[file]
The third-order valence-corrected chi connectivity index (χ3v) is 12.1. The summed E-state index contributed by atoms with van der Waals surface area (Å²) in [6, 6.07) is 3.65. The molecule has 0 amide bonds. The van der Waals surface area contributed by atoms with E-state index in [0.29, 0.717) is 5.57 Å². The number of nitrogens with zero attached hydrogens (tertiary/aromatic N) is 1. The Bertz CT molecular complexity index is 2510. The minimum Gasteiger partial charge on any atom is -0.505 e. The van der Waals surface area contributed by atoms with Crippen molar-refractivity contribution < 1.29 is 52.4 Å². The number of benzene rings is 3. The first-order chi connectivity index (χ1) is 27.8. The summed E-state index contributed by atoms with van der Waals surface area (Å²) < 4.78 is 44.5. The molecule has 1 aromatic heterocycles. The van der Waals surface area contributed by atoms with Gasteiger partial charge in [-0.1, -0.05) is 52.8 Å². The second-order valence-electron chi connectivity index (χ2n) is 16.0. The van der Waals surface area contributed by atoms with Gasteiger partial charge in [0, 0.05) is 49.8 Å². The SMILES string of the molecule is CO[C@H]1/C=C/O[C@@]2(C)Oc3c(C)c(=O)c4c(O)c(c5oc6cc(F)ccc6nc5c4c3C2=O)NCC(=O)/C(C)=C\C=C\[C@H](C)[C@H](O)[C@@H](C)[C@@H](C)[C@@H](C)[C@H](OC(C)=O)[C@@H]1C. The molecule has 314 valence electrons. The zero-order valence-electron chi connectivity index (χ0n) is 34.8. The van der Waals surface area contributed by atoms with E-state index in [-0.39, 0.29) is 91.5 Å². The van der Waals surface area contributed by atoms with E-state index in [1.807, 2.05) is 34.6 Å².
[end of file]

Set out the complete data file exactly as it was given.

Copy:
The third-order valence-corrected chi connectivity index (χ3v) is 12.1. The summed E-state index contributed by atoms with van der Waals surface area (Å²) in [6, 6.07) is 3.65. The molecule has 0 amide bonds. The van der Waals surface area contributed by atoms with E-state index in [0.29, 0.717) is 5.57 Å². The number of nitrogens with zero attached hydrogens (tertiary/aromatic N) is 1. The Bertz CT molecular complexity index is 2510. The minimum Gasteiger partial charge on any atom is -0.505 e. The van der Waals surface area contributed by atoms with Crippen molar-refractivity contribution < 1.29 is 52.4 Å². The number of benzene rings is 3. The first-order chi connectivity index (χ1) is 27.8. The summed E-state index contributed by atoms with van der Waals surface area (Å²) < 4.78 is 44.5. The molecule has 1 aromatic heterocycles. The van der Waals surface area contributed by atoms with Gasteiger partial charge in [-0.1, -0.05) is 52.8 Å². The second-order valence-electron chi connectivity index (χ2n) is 16.0. The van der Waals surface area contributed by atoms with Gasteiger partial charge in [0, 0.05) is 49.8 Å². The SMILES string of the molecule is CO[C@H]1/C=C/O[C@@]2(C)Oc3c(C)c(=O)c4c(O)c(c5oc6cc(F)ccc6nc5c4c3C2=O)NCC(=O)/C(C)=C\C=C\[C@H](C)[C@H](O)[C@@H](C)[C@@H](C)[C@@H](C)[C@H](OC(C)=O)[C@@H]1C. The molecule has 314 valence electrons. The zero-order valence-electron chi connectivity index (χ0n) is 34.8. The van der Waals surface area contributed by atoms with E-state index in [-0.39, 0.29) is 91.5 Å². The van der Waals surface area contributed by atoms with E-state index in [1.807, 2.05) is 34.6 Å².